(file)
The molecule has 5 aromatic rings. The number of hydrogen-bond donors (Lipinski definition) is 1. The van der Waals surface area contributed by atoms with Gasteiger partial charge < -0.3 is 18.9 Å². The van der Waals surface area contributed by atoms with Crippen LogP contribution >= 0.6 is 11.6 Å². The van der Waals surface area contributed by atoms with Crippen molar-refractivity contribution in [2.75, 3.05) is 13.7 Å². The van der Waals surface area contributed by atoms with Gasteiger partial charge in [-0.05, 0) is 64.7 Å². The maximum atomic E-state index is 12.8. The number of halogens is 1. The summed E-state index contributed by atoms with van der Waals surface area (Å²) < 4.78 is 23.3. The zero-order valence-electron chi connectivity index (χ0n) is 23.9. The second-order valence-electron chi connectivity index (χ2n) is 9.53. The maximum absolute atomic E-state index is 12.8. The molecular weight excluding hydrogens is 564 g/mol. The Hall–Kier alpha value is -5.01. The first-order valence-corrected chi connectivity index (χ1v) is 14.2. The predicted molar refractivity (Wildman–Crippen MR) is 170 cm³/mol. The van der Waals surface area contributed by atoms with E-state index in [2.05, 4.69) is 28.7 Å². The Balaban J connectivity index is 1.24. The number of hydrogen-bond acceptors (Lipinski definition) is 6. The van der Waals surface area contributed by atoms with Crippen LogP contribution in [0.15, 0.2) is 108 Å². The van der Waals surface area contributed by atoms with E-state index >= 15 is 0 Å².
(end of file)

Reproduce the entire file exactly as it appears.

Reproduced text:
The molecule has 5 aromatic rings. The number of hydrogen-bond donors (Lipinski definition) is 1. The van der Waals surface area contributed by atoms with Gasteiger partial charge < -0.3 is 18.9 Å². The van der Waals surface area contributed by atoms with Crippen LogP contribution >= 0.6 is 11.6 Å². The van der Waals surface area contributed by atoms with Crippen molar-refractivity contribution in [2.75, 3.05) is 13.7 Å². The van der Waals surface area contributed by atoms with Gasteiger partial charge in [-0.05, 0) is 64.7 Å². The maximum atomic E-state index is 12.8. The number of halogens is 1. The summed E-state index contributed by atoms with van der Waals surface area (Å²) < 4.78 is 23.3. The zero-order valence-electron chi connectivity index (χ0n) is 23.9. The second-order valence-electron chi connectivity index (χ2n) is 9.53. The maximum absolute atomic E-state index is 12.8. The molecular weight excluding hydrogens is 564 g/mol. The Hall–Kier alpha value is -5.01. The first-order valence-corrected chi connectivity index (χ1v) is 14.2. The predicted molar refractivity (Wildman–Crippen MR) is 170 cm³/mol. The van der Waals surface area contributed by atoms with E-state index in [2.05, 4.69) is 28.7 Å². The Balaban J connectivity index is 1.24. The number of hydrogen-bond acceptors (Lipinski definition) is 6. The van der Waals surface area contributed by atoms with Crippen LogP contribution in [0.15, 0.2) is 108 Å². The van der Waals surface area contributed by atoms with E-state index >= 15 is 0 Å².